A Look Back
In our previous commentary, written in July 2015, we explained why we thought equity markets were overvalued and investors should prepare for a pullback. We made many of our client portfolios slightly more cautious as a result, keeping our allocations positioned for the long term. As we often say, we are long term investors who manage money for long term investors.
Our purpose in this newsletter is to review what happened in 2015, look ahead to what we might see in 2016, and give guidance on the best (and worst) ways for clients to respond accordingly.
2015 was the year of:
- Low oil prices
- China’s economic slowdown
- Federal Reserve’s long anticipated rate hike
- Sluggish growth in US and Europe
These, and other factors, led to US stock returns being mostly flat for 2015, while emerging markets (-14%) and commodities (-24%) struggled because of the decline in China and in oil prices. It is worth noting that the positive performance that had accumulated in the US stock market from January to July of 2015 was erased quickly in one week’s time, during a 9.4% correction that occurred in mid August (8/14-8/25). As of the writing of this newsletter, we have recently seen another quick correction (12/28 – 1/11) where the U.S. stock market has given up 6.3% of its value in a relatively short period of time. Therefore, as we look forward to 2016, we want to briefly review the frequency and nature of historical corrections so that our clients can be well equipped when they inevitably come.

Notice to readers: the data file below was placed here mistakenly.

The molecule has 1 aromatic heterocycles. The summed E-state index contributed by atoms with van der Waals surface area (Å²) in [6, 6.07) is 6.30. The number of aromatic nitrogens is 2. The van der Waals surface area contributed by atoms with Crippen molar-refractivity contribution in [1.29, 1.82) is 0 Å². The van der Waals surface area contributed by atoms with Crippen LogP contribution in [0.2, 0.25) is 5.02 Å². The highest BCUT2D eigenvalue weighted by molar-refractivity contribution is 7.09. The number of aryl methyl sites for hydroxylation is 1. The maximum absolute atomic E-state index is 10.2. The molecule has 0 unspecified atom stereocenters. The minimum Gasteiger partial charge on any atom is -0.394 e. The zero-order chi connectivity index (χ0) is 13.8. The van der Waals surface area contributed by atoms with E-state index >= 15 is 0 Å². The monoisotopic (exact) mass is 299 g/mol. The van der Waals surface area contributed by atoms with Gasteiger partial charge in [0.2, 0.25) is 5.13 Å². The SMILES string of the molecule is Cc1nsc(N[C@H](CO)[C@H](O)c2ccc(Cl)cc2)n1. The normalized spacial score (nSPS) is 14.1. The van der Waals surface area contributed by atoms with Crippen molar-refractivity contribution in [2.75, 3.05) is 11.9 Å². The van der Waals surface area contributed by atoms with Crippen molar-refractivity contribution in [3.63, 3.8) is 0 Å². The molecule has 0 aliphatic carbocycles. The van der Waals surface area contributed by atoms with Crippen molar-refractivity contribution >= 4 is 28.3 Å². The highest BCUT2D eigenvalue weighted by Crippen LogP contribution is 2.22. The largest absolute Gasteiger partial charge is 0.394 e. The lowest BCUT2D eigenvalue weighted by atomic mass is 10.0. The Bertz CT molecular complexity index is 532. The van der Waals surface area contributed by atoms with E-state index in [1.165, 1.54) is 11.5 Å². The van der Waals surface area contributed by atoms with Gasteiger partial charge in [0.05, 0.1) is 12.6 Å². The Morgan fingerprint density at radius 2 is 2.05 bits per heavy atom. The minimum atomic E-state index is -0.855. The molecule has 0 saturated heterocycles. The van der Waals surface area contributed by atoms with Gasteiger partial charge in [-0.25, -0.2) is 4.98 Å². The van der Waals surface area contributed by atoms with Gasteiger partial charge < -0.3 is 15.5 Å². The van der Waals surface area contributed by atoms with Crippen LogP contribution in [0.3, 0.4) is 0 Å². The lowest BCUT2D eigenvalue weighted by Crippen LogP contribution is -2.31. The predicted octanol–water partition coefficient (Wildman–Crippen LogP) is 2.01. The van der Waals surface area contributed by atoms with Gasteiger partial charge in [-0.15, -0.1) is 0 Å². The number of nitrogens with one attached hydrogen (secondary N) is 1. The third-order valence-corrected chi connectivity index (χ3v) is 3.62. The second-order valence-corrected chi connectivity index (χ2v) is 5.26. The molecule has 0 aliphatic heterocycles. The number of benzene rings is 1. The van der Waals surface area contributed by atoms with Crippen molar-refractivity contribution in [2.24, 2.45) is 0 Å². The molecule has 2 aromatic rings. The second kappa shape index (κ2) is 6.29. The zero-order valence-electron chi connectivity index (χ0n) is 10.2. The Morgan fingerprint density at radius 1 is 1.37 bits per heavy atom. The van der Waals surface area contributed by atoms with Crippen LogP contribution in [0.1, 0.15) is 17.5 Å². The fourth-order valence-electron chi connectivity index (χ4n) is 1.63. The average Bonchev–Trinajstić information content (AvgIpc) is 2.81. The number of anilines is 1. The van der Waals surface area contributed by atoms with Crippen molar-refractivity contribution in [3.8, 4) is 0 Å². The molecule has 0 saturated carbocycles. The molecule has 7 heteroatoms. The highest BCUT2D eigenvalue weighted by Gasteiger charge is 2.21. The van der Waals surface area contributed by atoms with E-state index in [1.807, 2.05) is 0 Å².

We mentioned in our last newsletter that short term market corrections are both normal and healthy for disciplined long term investors. We do not want to be redundant, but the lessons from the chart below are worth repeating. They are just as relevant today as they were when we introduced them last July. In the updated chart below, the solid bars represent the annual rates of return of the US stock market for every calendar year (1/1 – 12/31) dating back to 1980. As you survey the solid gray bars, you’ll notice there are more positive bars than negative bars. In fact, the US market experienced positive rates of return in 27 of the 36 years measured, or 75% of the time.
Below each bar, there is a red dot. Each red dot represents the maximum short term decline within that year, from peak to trough. Even if the year finished with positive returns, they still experienced intra-year pullbacks. How frequently do these short term corrections happen? Consider the chart below:
Even though the American stock market experienced positive rates of return in 75% of the last 35 years, the chart above shows us we can expect, on average, at least 5 short term pullbacks of 5% or more each year. On a $1 million portfolio, a 5% pullback represents a temporary $50,000 decline. Though it may not feel like it at the time, short term market corrections are both normal and healthy for disciplined long term investors because it gives them an opportunity to buy stocks when they are less expensive. Over the long term, equity markets have rewarded such discipline. Consider the last century. The chart below shows stock market performance since 1900.
What to expect for 2016?